Throughout the United States, bicyclists are treated like motorists with regard to the rules of the road. Because cyclists are granted equal rights to motorists on the road, that means they must also follow the same rules. It is important, then, for cyclists to understand right-of-way rules and how they could potentially affect an accident claim.
Here’s a quick overview of what you should know.
Right-of-way when there are no traffic signals
When two vehicles (of any type) approach an uncontrolled intersection, the vehicle arriving first will have the right-of-way. However, if the vehicles arrive at the same time, the vehicle on the right will have the right-of-way.
When there are stop signs controlling all four directions, the same rules apply. But if there is a minor street intersecting with a major street, it is unlikely the stop sign will control all four directions, meaning the traffic on the major street will most likely have the right-of-way because it is unlikely there will be a stop sign present.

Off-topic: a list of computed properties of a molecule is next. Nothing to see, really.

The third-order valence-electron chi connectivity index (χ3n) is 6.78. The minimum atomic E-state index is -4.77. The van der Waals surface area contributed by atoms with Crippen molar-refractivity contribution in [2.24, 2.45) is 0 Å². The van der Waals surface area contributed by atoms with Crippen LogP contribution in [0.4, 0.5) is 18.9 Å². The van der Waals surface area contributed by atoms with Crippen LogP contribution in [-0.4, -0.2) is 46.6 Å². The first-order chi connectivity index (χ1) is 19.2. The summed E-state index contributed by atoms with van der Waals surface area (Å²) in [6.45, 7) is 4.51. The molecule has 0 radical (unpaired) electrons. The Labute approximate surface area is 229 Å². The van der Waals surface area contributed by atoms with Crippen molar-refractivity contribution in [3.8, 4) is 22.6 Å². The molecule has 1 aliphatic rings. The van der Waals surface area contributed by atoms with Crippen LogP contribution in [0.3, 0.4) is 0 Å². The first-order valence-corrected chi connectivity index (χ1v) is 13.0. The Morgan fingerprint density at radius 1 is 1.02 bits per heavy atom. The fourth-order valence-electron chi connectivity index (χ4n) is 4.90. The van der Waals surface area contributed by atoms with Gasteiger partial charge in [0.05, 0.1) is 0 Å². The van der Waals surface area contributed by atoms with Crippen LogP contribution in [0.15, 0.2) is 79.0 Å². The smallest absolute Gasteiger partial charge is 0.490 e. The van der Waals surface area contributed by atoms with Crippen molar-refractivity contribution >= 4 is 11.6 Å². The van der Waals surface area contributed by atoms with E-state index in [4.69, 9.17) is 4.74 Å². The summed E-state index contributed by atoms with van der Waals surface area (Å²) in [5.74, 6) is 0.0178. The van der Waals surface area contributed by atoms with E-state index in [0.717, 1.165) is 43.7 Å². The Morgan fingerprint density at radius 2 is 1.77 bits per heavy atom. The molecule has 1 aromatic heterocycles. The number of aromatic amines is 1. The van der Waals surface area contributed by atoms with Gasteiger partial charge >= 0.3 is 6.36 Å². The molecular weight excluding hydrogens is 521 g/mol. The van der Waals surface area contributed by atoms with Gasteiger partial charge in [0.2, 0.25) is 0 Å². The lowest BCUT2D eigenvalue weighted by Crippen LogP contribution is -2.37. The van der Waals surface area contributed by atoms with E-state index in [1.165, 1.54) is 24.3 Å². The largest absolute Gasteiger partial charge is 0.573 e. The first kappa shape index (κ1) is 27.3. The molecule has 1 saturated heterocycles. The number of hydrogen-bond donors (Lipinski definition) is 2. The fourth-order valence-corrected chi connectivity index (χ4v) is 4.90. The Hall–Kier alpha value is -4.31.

Right-of-way when there are traffic signals
The traffic signals will control right-of-way at these controlled intersections. However, if the sensor does not detect the presence of a bicyclist, the cyclist can either move closer to the sensors in the road, wait until it is safe to cross against the light, or get off the bike and proceed to cross at the crosswalk as a pedestrian.
Cyclists, like motorists, are allowed to make right turns at right lights, but not left turns.
For more information about the rules of the road a cyclist must obey, contact an experienced Bradenton, FL auto accident lawyer at Goldman, Babboni, Fernandez & Walsh.